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Encouraging Surge In Life Expectancy Among Black Americans

The National Center for Health Statistics (NCHS) reports a notable increase in life expectancy for Black Americans in 2022, with a rise of 1.6 years. The overall improvement is attributed to factors such as declines in COVID-19 mortality, heart disease, unintentional injuries, cancer, and homicide. While signaling progress, the report emphasizes the need for continued efforts, as racial disparities persist. The white non-Hispanic advantage over the Black non-Hispanic population decreased, underlining the ongoing impact of the COVID-19 pandemic. William Schaffner, from Vanderbilt University School of Medicine, highlights the importance of sustained vaccination efforts amid lingering health challenges.
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By Stacy M. Brown
NNPA Newswire Senior National Correspondent
@StacyBrownMedia

The latest findings on life expectancy in the United States from the National Center for Health Statistics (NCHS) underscored a noteworthy upswing for the African American population in 2022. With the fallout from the COVID-19 pandemic continuing, the NCHS has highlighted the positive strides in health outcomes, particularly for Black Americans.

The comprehensive report utilizes provisional vital statistics data for 2022, providing crucial insights into the nation’s health landscape. Notably, life expectancy at birth for the entire U.S. population increased, reaching 77.5 years in 2022—a significant rise of 1.1 years from the preceding year. The positive trend is reflected in both genders, with males experiencing a 1.3-year increase (74.8 years) and females seeing a rise of 0.9 years (80.2 years).

The report also highlighted the marked improvement in life expectancy for the Black non-Hispanic population. The data indicated a substantial increase of 1.6 years, elevating life expectancy from 71.2 in 2021 to 72.8 in 2022. Health officials said that represents a step towards narrowing historical disparities but also signals a promising shift in health outcomes for Black Americans.

The report attributed a significant portion (84.2%) of the overall increase in life expectancy to decreases in mortality due to COVID-19. Other contributors include reductions in mortality related to heart disease (3.6%), unintentional injuries (2.6%), cancer (2.2%), and homicide (1.5%). However, the gains could have been more pronounced if not for counterbalancing increases in mortality due to influenza and pneumonia (25.5%), perinatal conditions (21.5%), kidney disease (13.0%), nutritional deficiencies (12.6%), and congenital malformations (5.9%).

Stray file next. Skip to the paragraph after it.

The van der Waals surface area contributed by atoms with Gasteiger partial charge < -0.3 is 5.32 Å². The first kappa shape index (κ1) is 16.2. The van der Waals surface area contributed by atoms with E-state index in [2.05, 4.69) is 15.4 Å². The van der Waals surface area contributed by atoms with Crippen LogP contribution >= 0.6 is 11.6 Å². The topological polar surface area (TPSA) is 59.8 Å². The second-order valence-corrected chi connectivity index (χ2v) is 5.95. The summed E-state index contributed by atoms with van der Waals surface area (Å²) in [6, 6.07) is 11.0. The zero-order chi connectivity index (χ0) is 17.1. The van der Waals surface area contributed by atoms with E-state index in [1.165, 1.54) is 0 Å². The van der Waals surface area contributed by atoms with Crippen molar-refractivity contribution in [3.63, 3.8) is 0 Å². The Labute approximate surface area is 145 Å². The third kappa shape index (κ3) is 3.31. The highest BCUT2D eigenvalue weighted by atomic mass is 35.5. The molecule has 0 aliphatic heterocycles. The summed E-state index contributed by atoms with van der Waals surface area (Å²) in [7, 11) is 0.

While the report paints an optimistic picture of health improvements, it emphasizes that the upswing in life expectancy doesn’t fully offset the 2.4-year loss observed between 2019 and 2021 due to the COVID-19 pandemic. Racial and ethnic disparities persist, with the white non-Hispanic advantage over the Black non-Hispanic population decreasing by 14.5% from 2021 (5.5 years) to 2022 (4.7).

“There appears to have been some recovery from COVID, but we still have a way to go,” William Schaffner, an infectious-disease physician at the Vanderbilt University School of Medicine, told the Washington Post.

“COVID remains with us and continues to put people in the hospital, and have a substantial mortality rate associated with it, particularly among older people and people who are immunocompromised,” Schaffner said.

Schaffner added that the lingering effects of the pandemic and other health challenges provide a reminder that the United States needs to continue its comprehensive childhood vaccination program, which typically requires children to be immunized before attending school.

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“And now we have a slow erosion of that, with increasing vaccine skepticism and more and more parents withholding their children from comprehensive vaccination,” Schaffner said. “We don’t want to erode these very successful preventive health initiatives.”

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